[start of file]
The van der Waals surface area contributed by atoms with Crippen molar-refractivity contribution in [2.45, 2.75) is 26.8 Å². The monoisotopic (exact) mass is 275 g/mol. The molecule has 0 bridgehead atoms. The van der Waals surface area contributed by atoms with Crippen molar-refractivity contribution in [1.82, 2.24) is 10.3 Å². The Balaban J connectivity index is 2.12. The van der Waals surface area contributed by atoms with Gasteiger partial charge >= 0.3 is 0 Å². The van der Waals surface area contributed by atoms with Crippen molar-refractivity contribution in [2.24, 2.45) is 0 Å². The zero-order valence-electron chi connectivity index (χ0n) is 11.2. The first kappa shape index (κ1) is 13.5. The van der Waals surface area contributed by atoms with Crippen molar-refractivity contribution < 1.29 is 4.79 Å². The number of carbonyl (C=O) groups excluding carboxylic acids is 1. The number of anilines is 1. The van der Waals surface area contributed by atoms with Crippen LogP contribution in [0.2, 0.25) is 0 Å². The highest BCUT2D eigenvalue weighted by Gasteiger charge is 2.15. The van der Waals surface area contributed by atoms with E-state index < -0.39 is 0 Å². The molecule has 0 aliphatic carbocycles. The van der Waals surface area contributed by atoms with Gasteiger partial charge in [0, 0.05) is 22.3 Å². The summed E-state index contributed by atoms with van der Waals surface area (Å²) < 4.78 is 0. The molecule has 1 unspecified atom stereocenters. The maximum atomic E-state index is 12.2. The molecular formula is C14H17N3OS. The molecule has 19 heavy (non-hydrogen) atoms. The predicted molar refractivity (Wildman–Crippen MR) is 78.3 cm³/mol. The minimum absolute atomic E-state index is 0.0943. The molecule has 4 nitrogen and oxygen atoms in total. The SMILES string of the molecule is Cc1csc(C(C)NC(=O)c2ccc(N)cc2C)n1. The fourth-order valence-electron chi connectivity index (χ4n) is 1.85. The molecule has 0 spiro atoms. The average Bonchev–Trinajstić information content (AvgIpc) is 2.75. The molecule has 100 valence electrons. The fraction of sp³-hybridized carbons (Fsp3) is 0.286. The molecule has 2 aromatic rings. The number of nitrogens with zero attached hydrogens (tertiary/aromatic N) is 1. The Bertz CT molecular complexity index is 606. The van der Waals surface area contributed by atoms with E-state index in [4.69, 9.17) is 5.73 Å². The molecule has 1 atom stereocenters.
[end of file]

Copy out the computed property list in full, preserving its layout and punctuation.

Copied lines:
The van der Waals surface area contributed by atoms with Crippen molar-refractivity contribution in [2.45, 2.75) is 26.8 Å². The monoisotopic (exact) mass is 275 g/mol. The molecule has 0 bridgehead atoms. The van der Waals surface area contributed by atoms with Crippen molar-refractivity contribution in [1.82, 2.24) is 10.3 Å². The Balaban J connectivity index is 2.12. The van der Waals surface area contributed by atoms with Gasteiger partial charge >= 0.3 is 0 Å². The van der Waals surface area contributed by atoms with Crippen molar-refractivity contribution in [2.24, 2.45) is 0 Å². The zero-order valence-electron chi connectivity index (χ0n) is 11.2. The first kappa shape index (κ1) is 13.5. The van der Waals surface area contributed by atoms with Crippen molar-refractivity contribution < 1.29 is 4.79 Å². The number of carbonyl (C=O) groups excluding carboxylic acids is 1. The number of anilines is 1. The van der Waals surface area contributed by atoms with Crippen LogP contribution in [0.2, 0.25) is 0 Å². The highest BCUT2D eigenvalue weighted by Gasteiger charge is 2.15. The van der Waals surface area contributed by atoms with E-state index < -0.39 is 0 Å². The molecule has 0 aliphatic carbocycles. The van der Waals surface area contributed by atoms with Gasteiger partial charge in [0, 0.05) is 22.3 Å². The summed E-state index contributed by atoms with van der Waals surface area (Å²) < 4.78 is 0. The molecule has 1 unspecified atom stereocenters. The maximum atomic E-state index is 12.2. The molecular formula is C14H17N3OS. The molecule has 19 heavy (non-hydrogen) atoms. The predicted molar refractivity (Wildman–Crippen MR) is 78.3 cm³/mol. The minimum absolute atomic E-state index is 0.0943. The molecule has 4 nitrogen and oxygen atoms in total. The SMILES string of the molecule is Cc1csc(C(C)NC(=O)c2ccc(N)cc2C)n1. The fourth-order valence-electron chi connectivity index (χ4n) is 1.85. The molecule has 0 spiro atoms. The average Bonchev–Trinajstić information content (AvgIpc) is 2.75. The molecule has 100 valence electrons. The fraction of sp³-hybridized carbons (Fsp3) is 0.286. The molecule has 2 aromatic rings. The number of nitrogens with zero attached hydrogens (tertiary/aromatic N) is 1. The Bertz CT molecular complexity index is 606. The van der Waals surface area contributed by atoms with E-state index in [4.69, 9.17) is 5.73 Å². The molecule has 1 atom stereocenters.